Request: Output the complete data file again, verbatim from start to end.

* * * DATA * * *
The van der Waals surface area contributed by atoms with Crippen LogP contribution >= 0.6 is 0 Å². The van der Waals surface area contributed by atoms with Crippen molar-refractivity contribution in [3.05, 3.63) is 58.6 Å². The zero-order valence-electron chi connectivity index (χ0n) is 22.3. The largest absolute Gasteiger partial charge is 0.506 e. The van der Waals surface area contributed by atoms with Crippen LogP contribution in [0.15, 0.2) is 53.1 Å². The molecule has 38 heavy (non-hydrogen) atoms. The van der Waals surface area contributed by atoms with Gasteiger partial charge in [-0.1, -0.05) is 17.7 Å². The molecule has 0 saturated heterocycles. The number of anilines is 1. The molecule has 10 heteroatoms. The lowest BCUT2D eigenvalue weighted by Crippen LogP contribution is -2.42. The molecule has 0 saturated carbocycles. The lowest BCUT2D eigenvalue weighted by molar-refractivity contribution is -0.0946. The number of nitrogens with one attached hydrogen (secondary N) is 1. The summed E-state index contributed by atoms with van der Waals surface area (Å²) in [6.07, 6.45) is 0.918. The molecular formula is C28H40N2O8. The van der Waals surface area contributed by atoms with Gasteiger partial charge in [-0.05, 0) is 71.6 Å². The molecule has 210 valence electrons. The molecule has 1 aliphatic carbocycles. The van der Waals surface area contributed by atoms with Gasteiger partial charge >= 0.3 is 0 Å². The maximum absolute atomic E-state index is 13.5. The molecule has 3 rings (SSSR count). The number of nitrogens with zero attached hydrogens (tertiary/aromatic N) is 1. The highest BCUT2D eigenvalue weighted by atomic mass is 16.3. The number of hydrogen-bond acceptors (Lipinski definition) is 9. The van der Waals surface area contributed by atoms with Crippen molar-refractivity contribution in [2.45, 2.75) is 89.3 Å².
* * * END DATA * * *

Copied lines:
The van der Waals surface area contributed by atoms with Crippen LogP contribution >= 0.6 is 0 Å². The van der Waals surface area contributed by atoms with Crippen molar-refractivity contribution in [3.05, 3.63) is 58.6 Å². The zero-order valence-electron chi connectivity index (χ0n) is 22.3. The largest absolute Gasteiger partial charge is 0.506 e. The van der Waals surface area contributed by atoms with Crippen LogP contribution in [0.15, 0.2) is 53.1 Å². The molecule has 38 heavy (non-hydrogen) atoms. The van der Waals surface area contributed by atoms with Gasteiger partial charge in [-0.1, -0.05) is 17.7 Å². The molecule has 0 saturated heterocycles. The number of anilines is 1. The molecule has 10 heteroatoms. The lowest BCUT2D eigenvalue weighted by Crippen LogP contribution is -2.42. The molecule has 0 saturated carbocycles. The lowest BCUT2D eigenvalue weighted by molar-refractivity contribution is -0.0946. The number of nitrogens with one attached hydrogen (secondary N) is 1. The summed E-state index contributed by atoms with van der Waals surface area (Å²) in [6.07, 6.45) is 0.918. The molecular formula is C28H40N2O8. The van der Waals surface area contributed by atoms with Gasteiger partial charge in [-0.05, 0) is 71.6 Å². The molecule has 210 valence electrons. The molecule has 1 aliphatic carbocycles. The van der Waals surface area contributed by atoms with Gasteiger partial charge >= 0.3 is 0 Å². The maximum absolute atomic E-state index is 13.5. The molecule has 3 rings (SSSR count). The number of nitrogens with zero attached hydrogens (tertiary/aromatic N) is 1. The highest BCUT2D eigenvalue weighted by atomic mass is 16.3. The number of hydrogen-bond acceptors (Lipinski definition) is 9. The van der Waals surface area contributed by atoms with Crippen molar-refractivity contribution in [2.45, 2.75) is 89.3 Å².